Death is a great sadness in this world, but not the greatest. We lost a dear friend, like many others in life, but we will see her again.
It was a beautiful morning at the state campgrounds at Lake Anna, near Richmond Virginia. Several families from our church, and one family that had recently moved away to pursue new job opportunities, had come together for a Labor Day getaway. We were busily preparing breakfast, assembling fishing tackle, and drinking coffee by the crackling fire. As the only physician in the group I was in unfortunate demand. One girl from a different party had had a bike accident, a man splashed some chemlight fluid in his eyes, and a little boy hurt his arm. After my quasi-clinic Mary, a dear friend and breast cancer survivor, asked me about some back pain she had been having. I tried some spinal manipulation with little result. Chagrined by the lack of improvement but without the opportunity to investigate further, we moved on. Our group had prayed for these problems, and Mary had a medical appointment a few days later.
Continue reading “The Death of a Friend”
Misfortunes and even disasters are part of life. Are they natural phenomena, are they judgments from God, or are they both?
Hurricane Sandy has just swept through the east coast of the US, killing at least 100, leaving six million without power and causing at least $3 billion dollars in damages. In March 2011, an earthquake (magnitude 9.3), tsunami and radiation accident in Japan killed 15,870 and caused $235 billion in damages. In January 2010, a magnitude 7.0 earthquake struck Leogane in Haiti, killing at least 316,000. Disease epidemics relentlessly cycle through populations. Such catastrophes occur constantly somewhere in the world, and terrible suffering and loss is an inevitable result.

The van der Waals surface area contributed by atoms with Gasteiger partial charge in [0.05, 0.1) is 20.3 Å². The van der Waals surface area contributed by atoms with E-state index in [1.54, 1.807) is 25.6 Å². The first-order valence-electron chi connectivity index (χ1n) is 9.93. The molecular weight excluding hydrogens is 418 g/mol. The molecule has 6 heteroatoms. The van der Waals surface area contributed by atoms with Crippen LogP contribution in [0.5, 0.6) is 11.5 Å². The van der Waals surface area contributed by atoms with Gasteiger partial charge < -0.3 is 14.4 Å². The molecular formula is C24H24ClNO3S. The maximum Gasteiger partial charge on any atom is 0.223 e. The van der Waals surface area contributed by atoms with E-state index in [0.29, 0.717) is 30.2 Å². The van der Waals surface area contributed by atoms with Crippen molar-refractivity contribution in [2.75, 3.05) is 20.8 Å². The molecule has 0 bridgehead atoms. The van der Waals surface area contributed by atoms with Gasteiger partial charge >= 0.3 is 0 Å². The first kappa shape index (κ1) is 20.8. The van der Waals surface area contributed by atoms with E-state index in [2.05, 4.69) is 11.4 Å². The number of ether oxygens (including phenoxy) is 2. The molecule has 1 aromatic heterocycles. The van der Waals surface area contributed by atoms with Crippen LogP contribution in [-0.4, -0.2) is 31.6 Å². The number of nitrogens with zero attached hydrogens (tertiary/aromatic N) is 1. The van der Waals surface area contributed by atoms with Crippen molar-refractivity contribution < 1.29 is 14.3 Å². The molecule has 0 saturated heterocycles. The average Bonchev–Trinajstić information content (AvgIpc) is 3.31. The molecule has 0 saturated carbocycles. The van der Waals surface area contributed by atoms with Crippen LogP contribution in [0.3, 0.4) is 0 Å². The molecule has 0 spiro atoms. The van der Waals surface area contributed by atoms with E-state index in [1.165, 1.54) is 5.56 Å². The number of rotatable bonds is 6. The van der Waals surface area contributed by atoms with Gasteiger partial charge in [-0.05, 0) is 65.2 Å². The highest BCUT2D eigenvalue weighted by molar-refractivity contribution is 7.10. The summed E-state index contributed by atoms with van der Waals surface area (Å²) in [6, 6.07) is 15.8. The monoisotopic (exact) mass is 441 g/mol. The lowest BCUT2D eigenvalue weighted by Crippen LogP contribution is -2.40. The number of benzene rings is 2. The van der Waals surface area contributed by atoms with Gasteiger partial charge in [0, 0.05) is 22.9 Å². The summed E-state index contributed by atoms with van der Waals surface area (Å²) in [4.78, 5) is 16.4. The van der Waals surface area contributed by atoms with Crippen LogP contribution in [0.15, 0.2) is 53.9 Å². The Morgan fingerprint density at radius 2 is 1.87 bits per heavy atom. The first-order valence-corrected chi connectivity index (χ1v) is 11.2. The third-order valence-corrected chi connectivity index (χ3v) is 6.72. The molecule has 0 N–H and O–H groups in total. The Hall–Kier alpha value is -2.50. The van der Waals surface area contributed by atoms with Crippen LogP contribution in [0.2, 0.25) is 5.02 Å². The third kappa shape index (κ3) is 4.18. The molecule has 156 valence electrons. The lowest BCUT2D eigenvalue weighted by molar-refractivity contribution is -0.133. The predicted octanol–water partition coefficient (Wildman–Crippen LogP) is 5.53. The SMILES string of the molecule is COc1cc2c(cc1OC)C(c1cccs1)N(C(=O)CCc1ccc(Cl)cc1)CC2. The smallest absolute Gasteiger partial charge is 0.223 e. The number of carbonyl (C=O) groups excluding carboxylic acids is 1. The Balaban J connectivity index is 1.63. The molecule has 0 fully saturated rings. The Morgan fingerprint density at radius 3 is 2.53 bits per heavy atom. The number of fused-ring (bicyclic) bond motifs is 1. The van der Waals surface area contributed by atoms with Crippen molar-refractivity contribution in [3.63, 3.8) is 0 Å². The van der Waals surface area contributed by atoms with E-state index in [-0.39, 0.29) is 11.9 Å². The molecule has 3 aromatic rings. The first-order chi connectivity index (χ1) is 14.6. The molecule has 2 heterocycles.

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God is not the giver of blessings; He is the blessing. God is not the enabler of accomplishments; knowing Him is the accomplishment. God is the center of our provision and the center of our ambition. And yet why is that so easy to say and so hard to do?
One of my favorite hymns is the Irish “Be thou my vision”, its words are attributed to Dallan Forgaill in the 6th century and its tune an Irish folk song, “Slane”. The theme is that God alone should be the vision and goal of every Christian, just as He was for Paul in Philippians 3:7-14.
What does it mean to have God for our vision in our purpose for life?
The modern mantra of finding ones’ purpose for life seems to be “follow your inner star”, “find your dream” or “do your own thing.” The idea is that within each person is something that will guide him or her to meaning and fulfillment in life if only he or she follows it. Books, music, and movies parrot this idea relentlessly, and many people simply accept it as truth. Under certain assumptions this could be logical:
Continue reading “Be Thou My Vision – Fixing Our Sight on God”